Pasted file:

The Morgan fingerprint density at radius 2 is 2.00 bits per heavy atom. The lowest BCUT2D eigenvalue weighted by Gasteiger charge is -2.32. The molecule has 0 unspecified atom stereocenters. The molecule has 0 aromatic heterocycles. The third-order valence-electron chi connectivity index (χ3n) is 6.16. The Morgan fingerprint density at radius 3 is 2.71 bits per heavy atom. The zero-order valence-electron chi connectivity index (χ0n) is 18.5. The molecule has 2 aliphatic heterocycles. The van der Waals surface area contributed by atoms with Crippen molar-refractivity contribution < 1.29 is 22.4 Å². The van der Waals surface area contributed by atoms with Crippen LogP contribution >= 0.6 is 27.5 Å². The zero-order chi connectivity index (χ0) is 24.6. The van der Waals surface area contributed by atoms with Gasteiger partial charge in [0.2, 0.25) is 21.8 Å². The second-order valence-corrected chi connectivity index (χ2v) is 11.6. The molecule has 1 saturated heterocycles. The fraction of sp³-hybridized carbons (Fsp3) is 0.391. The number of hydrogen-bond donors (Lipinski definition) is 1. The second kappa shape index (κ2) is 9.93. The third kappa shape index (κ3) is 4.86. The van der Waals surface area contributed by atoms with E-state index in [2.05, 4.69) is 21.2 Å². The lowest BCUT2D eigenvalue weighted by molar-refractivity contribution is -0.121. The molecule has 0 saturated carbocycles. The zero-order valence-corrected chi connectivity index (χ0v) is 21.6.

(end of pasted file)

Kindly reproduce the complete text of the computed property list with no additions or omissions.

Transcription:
The Morgan fingerprint density at radius 2 is 2.00 bits per heavy atom. The lowest BCUT2D eigenvalue weighted by Gasteiger charge is -2.32. The molecule has 0 unspecified atom stereocenters. The molecule has 0 aromatic heterocycles. The third-order valence-electron chi connectivity index (χ3n) is 6.16. The Morgan fingerprint density at radius 3 is 2.71 bits per heavy atom. The zero-order valence-electron chi connectivity index (χ0n) is 18.5. The molecule has 2 aliphatic heterocycles. The van der Waals surface area contributed by atoms with Crippen molar-refractivity contribution < 1.29 is 22.4 Å². The van der Waals surface area contributed by atoms with Crippen LogP contribution >= 0.6 is 27.5 Å². The zero-order chi connectivity index (χ0) is 24.6. The van der Waals surface area contributed by atoms with Gasteiger partial charge in [0.2, 0.25) is 21.8 Å². The second-order valence-corrected chi connectivity index (χ2v) is 11.6. The molecule has 1 saturated heterocycles. The fraction of sp³-hybridized carbons (Fsp3) is 0.391. The number of hydrogen-bond donors (Lipinski definition) is 1. The second kappa shape index (κ2) is 9.93. The third kappa shape index (κ3) is 4.86. The van der Waals surface area contributed by atoms with E-state index in [2.05, 4.69) is 21.2 Å². The lowest BCUT2D eigenvalue weighted by molar-refractivity contribution is -0.121. The molecule has 0 saturated carbocycles. The zero-order valence-corrected chi connectivity index (χ0v) is 21.6.